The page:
But in a plan devised by the state, Mr. Ellinghaus was named chairman of the Municipal Assistance Corporation, which was created to contain the crisis, and was later appointed to the Emergency Financial Control Board, which took over city fiscal affairs. The board imposed severe cuts in city services and spending and closed some hospitals, libraries and fire stations.
Federal loan guarantees were eventually worked out, banks deferred maturity on some bonds, investors returned, and, after several years, the crisis faded.
After Mr. Ellinghaus was named vice chairman of AT&T in 1976, he resigned from the Emergency Financial Control Board, citing “the heavy demands of my new assignment.” Gov. Hugh L. Carey, who had appointed him, hailed Mr. Ellinghaus as “a model of the most desirable blend of government-private sector expertise working together for the common good.”
Mr. Ellinghaus was named president and chief operating officer of AT&T in 1979, and over the next eight years he was deeply involved in strategies to defend the company against competitors and government litigation. Washington aimed to dismantle the company’s regulated monopolies over local and long-distance phone services and its equipment manufacturing arm, Western Electric.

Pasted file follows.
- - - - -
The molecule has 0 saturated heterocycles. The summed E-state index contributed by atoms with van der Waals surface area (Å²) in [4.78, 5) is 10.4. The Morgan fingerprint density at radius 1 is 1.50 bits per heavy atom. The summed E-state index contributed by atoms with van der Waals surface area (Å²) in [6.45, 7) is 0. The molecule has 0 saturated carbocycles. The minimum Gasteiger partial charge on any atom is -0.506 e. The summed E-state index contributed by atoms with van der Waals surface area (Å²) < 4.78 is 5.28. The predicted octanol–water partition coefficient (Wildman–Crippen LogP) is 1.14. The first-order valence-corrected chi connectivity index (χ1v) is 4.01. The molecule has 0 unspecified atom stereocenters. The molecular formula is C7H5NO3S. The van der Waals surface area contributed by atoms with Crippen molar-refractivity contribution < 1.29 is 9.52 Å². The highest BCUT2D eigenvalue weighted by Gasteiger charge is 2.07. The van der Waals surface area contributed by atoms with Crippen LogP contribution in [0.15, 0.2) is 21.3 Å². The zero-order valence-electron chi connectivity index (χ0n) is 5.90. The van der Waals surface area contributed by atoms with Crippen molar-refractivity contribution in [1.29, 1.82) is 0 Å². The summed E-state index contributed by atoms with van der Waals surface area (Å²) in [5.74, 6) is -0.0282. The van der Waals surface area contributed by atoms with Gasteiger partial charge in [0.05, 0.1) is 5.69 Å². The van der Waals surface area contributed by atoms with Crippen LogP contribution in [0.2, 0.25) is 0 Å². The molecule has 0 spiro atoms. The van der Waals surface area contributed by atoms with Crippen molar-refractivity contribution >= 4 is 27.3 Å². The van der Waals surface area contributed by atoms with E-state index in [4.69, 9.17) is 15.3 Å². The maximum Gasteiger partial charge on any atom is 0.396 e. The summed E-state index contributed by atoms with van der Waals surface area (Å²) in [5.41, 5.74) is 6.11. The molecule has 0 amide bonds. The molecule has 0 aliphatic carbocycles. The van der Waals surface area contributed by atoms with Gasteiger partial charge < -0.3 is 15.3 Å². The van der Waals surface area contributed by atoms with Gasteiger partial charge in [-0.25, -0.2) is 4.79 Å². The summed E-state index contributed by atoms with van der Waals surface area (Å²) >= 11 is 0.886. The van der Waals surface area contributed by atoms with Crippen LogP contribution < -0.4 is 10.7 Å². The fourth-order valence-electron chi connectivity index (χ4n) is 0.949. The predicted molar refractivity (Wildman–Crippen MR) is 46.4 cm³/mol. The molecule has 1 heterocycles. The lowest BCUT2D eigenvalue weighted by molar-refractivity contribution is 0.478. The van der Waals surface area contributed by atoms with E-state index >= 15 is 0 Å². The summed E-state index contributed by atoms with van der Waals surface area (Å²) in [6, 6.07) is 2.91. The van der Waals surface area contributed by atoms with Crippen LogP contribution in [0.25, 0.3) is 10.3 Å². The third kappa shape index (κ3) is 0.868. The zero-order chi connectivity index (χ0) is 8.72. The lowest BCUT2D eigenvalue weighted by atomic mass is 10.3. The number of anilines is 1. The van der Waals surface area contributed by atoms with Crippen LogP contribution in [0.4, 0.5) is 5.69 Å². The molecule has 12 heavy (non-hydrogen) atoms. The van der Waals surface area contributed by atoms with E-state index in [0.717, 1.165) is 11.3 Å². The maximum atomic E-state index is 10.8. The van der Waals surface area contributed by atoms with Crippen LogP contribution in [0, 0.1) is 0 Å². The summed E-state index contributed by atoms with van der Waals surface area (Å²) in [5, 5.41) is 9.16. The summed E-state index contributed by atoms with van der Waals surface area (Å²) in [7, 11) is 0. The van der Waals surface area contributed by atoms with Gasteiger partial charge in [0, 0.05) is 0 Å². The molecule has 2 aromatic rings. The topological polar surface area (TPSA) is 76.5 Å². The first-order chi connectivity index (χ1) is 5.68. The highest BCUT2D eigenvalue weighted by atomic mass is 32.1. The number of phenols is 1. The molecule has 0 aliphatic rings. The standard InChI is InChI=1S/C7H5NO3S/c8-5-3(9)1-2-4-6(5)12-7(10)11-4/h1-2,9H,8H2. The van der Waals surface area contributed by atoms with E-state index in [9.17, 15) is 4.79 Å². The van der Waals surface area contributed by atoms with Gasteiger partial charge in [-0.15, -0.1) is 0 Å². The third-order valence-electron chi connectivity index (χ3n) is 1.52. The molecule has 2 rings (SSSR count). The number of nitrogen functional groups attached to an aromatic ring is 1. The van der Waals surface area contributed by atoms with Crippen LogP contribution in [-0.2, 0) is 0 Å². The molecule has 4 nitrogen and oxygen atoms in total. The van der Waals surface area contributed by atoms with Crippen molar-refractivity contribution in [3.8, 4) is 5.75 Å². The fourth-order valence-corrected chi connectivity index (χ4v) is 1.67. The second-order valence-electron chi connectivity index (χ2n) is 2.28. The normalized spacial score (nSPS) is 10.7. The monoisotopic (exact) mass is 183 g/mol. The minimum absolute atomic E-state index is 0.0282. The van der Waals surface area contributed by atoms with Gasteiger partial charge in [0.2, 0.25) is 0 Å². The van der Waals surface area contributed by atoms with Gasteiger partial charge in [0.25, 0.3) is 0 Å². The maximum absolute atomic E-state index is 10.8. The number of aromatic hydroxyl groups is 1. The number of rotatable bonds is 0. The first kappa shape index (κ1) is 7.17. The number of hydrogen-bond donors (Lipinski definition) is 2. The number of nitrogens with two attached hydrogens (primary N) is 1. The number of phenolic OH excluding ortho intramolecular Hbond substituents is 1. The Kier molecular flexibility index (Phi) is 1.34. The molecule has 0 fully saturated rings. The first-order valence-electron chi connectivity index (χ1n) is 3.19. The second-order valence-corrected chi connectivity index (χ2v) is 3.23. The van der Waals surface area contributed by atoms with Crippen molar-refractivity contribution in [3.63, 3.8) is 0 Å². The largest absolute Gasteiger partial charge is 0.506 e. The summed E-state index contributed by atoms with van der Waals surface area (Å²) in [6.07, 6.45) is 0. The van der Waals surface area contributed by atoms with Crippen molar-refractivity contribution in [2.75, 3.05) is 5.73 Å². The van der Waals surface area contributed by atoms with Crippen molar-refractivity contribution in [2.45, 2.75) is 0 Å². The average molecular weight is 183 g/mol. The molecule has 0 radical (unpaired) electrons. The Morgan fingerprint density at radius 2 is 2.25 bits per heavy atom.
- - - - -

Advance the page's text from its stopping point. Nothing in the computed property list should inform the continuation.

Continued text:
For nearly a century, AT&T had been guided by the goal of providing local telephone service to every American who wanted it. It created the Bell System of 22 regional subsidiaries, which together supplied more than 80 percent of the nation’s phone service. It also had virtual monopolies on long-distance calling, allowing 1,600 independent carriers to tie into its lines.
AT&T had survived wars, depressions, floods, earthquakes, scandals, lawsuits, competition, bad jokes and cable-gnawing squirrels. But with its stranglehold on the telephone business, it seemed clear to economists, government regulators and many ordinary Americans that it had finally grown too big.